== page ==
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More than 100,000 people flee Lebanon through Syria
by Haaretz (reposted)
Monday Jul 17th, 2006 6:36 PM
More than 100,000 people have crossed into Syria from Lebanon over the past five days to escape Israeli attacks, Syrian authorities said on Monday.
Official data obtained by Reuters showed that at least 24,000 Lebanese entered Syria through four crossing points since Thursday, when Israeli Air Force strikes in response to the abduction of two soldiers by Hizbollah fighters intensified.

At least 27,000 Arabs, mostly Gulf tourists, also left, together with more than 6,500 foreigners and 19,000 Syrians.

Syrian border posts registered another 28,000 people leaving Lebanon, but their nationalities were not yet recorded.

Meanwhile, United Nations peacekeeping force in South Lebanon said on Monday it was unable to supply food and water to its troops or deliver humanitarian aid to civilians because Israel would not guarantee their safe passage.

The IDF have not responded to the UN's repeated requests to secure the safe transport of convoys carrying supplies to its positions, the United Nations Interim Force in Lebanon (UNIFIL) said in a statement.

South Lebanon, which borders Israel, has been worst-hit in the Israel Defense Forces' six-day-old offensive against Hezbollah after the guerrilla group's capture of two IDF soldiers in a cross-border attack.

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http://haaretz.com/hasen/spages/739449.html
by ALJ
Monday Jul 17th, 2006 6:37 PM
Thousands of foreigners were fleeing Lebanon on Monday to escape Israeli air strikes which have pounded the country for six days, some travelling by road to Syria, others waiting for places on US and European ships.

Syrian authorities said more than 100,000 people, three-quarters of them foreigners, had crossed into Syria from Lebanon over the past five days to reach safety after Beirut airport was bombed and forced to close.

The United States flew out more than 40 citizens by helicopter and prepared to evacuate thousands more by ship. An Italian navy ship carrying 366 Europeans was the first vessel from Lebanon to reach the nearby Mediterranean island of Cyprus.

"I am glad to be out, but, on the other hand, I am so sad at what is being done to Lebanon," said Mona Demachkieh, 27, originally from Milan.

As Europeans gathered near their embassies in Beirut, the European Union urged Israel to guarantee the safety of tens of thousands of EU citizens in Lebanon.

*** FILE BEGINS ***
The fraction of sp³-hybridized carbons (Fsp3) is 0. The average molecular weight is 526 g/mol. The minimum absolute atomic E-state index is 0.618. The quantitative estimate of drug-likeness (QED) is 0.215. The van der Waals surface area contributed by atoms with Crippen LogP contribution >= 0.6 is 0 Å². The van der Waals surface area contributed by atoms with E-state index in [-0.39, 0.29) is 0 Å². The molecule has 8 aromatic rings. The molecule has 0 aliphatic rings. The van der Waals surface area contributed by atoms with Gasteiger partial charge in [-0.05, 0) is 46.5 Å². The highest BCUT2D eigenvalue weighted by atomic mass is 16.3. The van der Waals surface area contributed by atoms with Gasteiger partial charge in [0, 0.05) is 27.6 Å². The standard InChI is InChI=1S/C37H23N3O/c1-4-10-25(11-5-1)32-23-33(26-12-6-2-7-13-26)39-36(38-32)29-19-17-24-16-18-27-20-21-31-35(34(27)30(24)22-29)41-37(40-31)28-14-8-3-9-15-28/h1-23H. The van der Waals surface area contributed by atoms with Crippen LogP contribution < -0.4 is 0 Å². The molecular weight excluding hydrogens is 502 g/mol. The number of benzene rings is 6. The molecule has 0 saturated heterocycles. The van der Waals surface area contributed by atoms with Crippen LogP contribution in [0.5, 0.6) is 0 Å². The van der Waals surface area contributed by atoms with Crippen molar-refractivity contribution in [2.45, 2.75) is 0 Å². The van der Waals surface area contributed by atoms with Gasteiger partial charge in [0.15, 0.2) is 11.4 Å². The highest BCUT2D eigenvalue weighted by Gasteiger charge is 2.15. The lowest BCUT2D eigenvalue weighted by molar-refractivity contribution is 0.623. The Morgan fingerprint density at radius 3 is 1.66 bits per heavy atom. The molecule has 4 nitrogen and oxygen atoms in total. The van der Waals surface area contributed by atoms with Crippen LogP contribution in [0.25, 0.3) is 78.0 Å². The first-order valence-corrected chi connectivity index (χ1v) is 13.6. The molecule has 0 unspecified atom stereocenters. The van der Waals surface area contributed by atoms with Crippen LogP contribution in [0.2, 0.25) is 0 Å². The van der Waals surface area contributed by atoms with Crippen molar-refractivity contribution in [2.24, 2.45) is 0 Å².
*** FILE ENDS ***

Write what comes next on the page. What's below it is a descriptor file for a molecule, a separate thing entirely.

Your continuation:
"Several times, I have been in touch with the Israeli minister and urged them to give clear guarantees these people are not endangered," Erkki Tuomioja, the Finnish foreign minister, whose country holds the EU presidency, told reporters.

French move

France dispatched a chartered ferry to Beirut on Monday to pick up several hundred French nationals and take them to Cyprus. The ferry, guarded by a French frigate, was due to make at least three trips to Beirut this week.

A former French mandate, Lebanon is home to 17,000 French residents. Up to 5,000 French tourists are visiting the country.

France has mobilised some 800 troops to help with the evacuation and has seven helicopters in the area on standby.

"If things get complicated, we will go and find the French people where they are," Jean-Francois Bureau, the defence ministry spokesman, said in Paris.

Seventeen-year-old French national Fouad Jawad, waiting at the French embassy, cried at the sound of Israeli missiles bombing Hezbollah's stronghold in a Beirut suburb to the south.

"Our family is still there, we are afraid that something happened to them. They have not been answering their phones," said Jawad, a student.

"No one cares"

Mohammed Koubaissi, 40, a businessman with a French passport, said: "No one cares about Arab lives. Having a European nationality is like a pass from hell to heaven."

The United States flew 43 more US citizens out of Lebanon on Monday and hired a commercial cruise ship to help with the possible evacuation of thousands more, US officials said. The Pentagon said a naval destroyer would escort the cruise ship.

Sean McCormack, the US State Department spokesman, said the message to US citizens trapped in the conflict was: "Make sure your bags are ready to go. We are ... operating on a scale of potentially thousands of people who want to leave."

A first batch of 21 Americans was evacuated on Sunday as a US military team arrived to plan bigger evacuations.

The US State Department said there were about 25,000 Americans in Lebanon, but only about 8,000 had registered with the embassy as living in the country or travelling there.

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http://english.aljazeera.net/NR/exeres/1F67A1E9-E00C-496C-97A3-D8160DF11BB2.htm